Hospital Network Computers Hacked 4.5 Million Records Stolen


Community Health Systems, operating 206 hospitals in 28 states, announced Monday that hackers have broken into their computer system and stolen personal data from 4.5 million patients’ records. The hackers have been traced to China. Information stolen includes patient names, addresses and telephone numbers, as well as birth dates and Social Security numbers. According to a report filed with the federal government by Community Health, no medical or credit card information was accessed.

The information stolen is protected under the Health Insurance Portability and Accountability Act (HIPAA), which requires notification to federal authorities and affected patients within 60 days of discovering a breach of protected health information (PHI). The media must be informed if the breach affects more than 500 individuals. According to the health system the breach apparently occurred in April and June, although some sources say it happened in July.

The hospital system has hired Mandiant, a corporate forensic expert, to investigate. They believe the hackers are based in China and that they bypassed security measures using sophisticated malware. Other large corporations have been subjected to cyber attacks this year, most notably the attack on Target stores last Christmas that obtained credit and debit card data on 40 million shoppers.

A group of Chinese cyber spies has been attacking the healthcare industry for the past four years. They infiltrated a U.S. drug maker by hacking into the computer system of a company it was about to acquire. Other incidents include pharmaceutical labs being accessed through their university researcher connections, resulting in the loss of trade secrets such as drug trial data. The Chinese hacker group has forced drug and medical technology companies to make large investments in computer security.

High-level hacking by the Chinese coincides with a push by the Chinese government to invest in health care. China’s medical device industry is growing rapidly and intellectual property is being targeted heavily. Vice president for the network security company Trend Micro Inc. JD Sherry says the cyber spies are looking for trade secrets that would allow them to manufacture the items in China.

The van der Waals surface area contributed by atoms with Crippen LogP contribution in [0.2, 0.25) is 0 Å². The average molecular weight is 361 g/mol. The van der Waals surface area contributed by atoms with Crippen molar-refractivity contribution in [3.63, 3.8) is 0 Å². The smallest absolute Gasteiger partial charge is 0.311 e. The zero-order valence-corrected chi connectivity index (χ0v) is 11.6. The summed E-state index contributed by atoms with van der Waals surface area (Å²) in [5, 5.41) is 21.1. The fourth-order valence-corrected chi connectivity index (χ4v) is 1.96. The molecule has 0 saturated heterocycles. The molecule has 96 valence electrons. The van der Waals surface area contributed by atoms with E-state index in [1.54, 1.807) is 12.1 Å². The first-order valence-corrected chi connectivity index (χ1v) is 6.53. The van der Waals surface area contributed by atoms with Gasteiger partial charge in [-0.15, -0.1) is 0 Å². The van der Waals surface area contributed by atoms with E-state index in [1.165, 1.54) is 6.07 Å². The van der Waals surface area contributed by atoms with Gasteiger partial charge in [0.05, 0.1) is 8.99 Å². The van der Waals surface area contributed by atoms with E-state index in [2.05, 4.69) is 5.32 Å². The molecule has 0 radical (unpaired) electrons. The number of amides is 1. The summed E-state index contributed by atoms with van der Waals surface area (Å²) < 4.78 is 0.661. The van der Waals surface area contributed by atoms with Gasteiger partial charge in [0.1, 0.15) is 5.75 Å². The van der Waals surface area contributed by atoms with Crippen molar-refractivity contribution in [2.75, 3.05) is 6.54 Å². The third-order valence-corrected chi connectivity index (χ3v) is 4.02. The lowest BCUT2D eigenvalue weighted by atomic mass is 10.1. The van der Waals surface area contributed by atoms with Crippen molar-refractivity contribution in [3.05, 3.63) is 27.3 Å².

The group has also stolen the medical records of Chinese patients being treated in the U.S. According to Dmitri Alperovitch, who is Crowdstrike’s chief technology officer, this hospital data may be used for blackmail or intelligence recruiting. Stealing addresses and social security numbers from Community Health Systems marks a new avenue of theft for the group, since this type of data is normally taken only for identity fraud.

A spokesman for the Chinese embassy in Washington has responded to the allegations saying it is based on fabricated, unprovable evidence. However, technical details of the Community Health Systems hack have allowed many cybersecurity investigators to say they instantly recognized the intruders.

The patients affected by the hospital records breach were treated over the last five years by Community Health Systems affiliated physicians. This is the second-largest attack of this type involving patient information since such breaches began to be tracked by the U.S. Department of Health and Human Services in 2009. The largest occurred in 2011, affecting 4.9 million individuals.

Community Health Systems carries cyber/privacy liability insurance, but said the attack may result in litigation, regulatory inquiries, remediation expenses and other liabilities. Bloomberg reports that the 4.5 million stolen hospital records may be the first time the Chinese hackers have targeted consumer data rather than medical engineering and technical information.

By Beth A. Balen

U.S. Department of Health and Human Services
PC Magazine
Fox 59

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